That ads bought by well-known companies can occasionally appear next to offensive videos has long been considered a nuisance to YouTube’s business. But the issue has gained urgency in recent weeks, as The Times of London and other outlets have written about brands that inadvertently fund extremists through automated advertising — a byproduct of a system in which YouTube shares a portion of ad sales with the creators of the content those ads appear against.

This glitch in the company’s giant, automated process turned into a public-relations nightmare. Companies like AT&T and Johnson & Johnson said they would pull their ads from YouTube, as well as Google’s display advertising business, until they could get assurances that such placement would not happen again.

“We take this as seriously as we’ve ever taken a problem,” Philipp Schindler, Google’s chief business officer, said in an interview last week. “We’ve been in emergency mode.”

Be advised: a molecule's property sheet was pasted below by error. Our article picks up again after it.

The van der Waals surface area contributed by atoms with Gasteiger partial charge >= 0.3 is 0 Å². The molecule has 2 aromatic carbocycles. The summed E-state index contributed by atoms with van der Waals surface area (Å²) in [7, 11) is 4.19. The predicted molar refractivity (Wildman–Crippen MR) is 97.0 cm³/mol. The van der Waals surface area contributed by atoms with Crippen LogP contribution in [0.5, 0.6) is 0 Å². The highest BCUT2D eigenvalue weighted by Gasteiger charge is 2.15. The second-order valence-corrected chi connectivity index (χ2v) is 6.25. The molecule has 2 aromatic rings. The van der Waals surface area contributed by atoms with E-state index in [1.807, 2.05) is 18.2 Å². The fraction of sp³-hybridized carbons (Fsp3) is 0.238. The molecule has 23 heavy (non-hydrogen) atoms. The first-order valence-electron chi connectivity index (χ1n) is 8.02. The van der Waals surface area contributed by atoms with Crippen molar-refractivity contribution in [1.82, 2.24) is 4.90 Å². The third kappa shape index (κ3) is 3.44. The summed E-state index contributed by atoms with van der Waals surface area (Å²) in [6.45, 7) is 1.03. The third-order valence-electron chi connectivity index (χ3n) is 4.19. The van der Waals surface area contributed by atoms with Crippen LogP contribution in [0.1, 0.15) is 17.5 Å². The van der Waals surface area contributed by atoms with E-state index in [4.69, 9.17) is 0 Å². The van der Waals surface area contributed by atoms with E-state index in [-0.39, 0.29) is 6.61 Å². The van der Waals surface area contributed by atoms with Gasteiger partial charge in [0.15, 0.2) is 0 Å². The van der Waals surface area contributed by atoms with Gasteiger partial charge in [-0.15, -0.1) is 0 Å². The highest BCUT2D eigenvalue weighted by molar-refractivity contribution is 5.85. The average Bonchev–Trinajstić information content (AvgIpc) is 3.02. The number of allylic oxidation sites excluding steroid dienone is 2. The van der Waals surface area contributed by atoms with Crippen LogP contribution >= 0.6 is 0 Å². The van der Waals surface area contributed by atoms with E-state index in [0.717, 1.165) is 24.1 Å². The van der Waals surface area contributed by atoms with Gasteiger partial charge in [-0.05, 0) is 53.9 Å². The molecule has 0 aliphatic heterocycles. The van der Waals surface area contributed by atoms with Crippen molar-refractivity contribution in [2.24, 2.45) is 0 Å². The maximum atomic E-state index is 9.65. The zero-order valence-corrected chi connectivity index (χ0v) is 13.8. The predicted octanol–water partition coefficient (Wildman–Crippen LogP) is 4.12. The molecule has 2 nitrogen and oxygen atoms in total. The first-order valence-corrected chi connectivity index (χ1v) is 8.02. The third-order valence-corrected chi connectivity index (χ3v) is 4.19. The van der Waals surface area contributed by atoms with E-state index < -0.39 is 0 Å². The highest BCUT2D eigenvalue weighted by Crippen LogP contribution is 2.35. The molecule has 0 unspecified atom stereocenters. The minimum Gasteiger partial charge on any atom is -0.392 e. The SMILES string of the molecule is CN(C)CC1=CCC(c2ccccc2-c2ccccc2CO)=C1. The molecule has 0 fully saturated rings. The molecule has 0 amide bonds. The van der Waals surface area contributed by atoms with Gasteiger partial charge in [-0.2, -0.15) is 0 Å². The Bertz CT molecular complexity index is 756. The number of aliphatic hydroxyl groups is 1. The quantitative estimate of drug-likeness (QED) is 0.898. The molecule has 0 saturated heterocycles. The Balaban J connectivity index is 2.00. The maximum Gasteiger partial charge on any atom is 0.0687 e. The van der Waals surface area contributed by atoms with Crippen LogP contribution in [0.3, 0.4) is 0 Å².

Over the last two weeks, Google has changed what types of videos can carry advertising, barring ads from appearing with hate speech or discriminatory content.

It is also putting in more stringent safety standards by default, so an advertiser must choose to place ads next to more provocative content. Google created an expedited way to alert it when ads appear next to offensive content.

Google’s efforts are being noticed. Johnson & Johnson, for example, said it had resumed YouTube advertising in a number of countries. Google said other companies were starting to return.

To train the computers, Google is applying machine-learning techniques — the underlying technology for many of its biggest breakthroughs, like the self-driving car. It has also brought in large human teams (it declined to say how big) to review the appropriateness of videos that computers flagged as questionable.

Essentially, they are training computers to recognize footage of a woman in a sports bra and leggings doing yoga poses in an exercise video safe for advertising and not sexually suggestive content. Similarly, they will mark video of a Hollywood action star waving a gun as acceptable to some advertisers, while flagging a similar image involving an Islamic State gunman as inappropriate.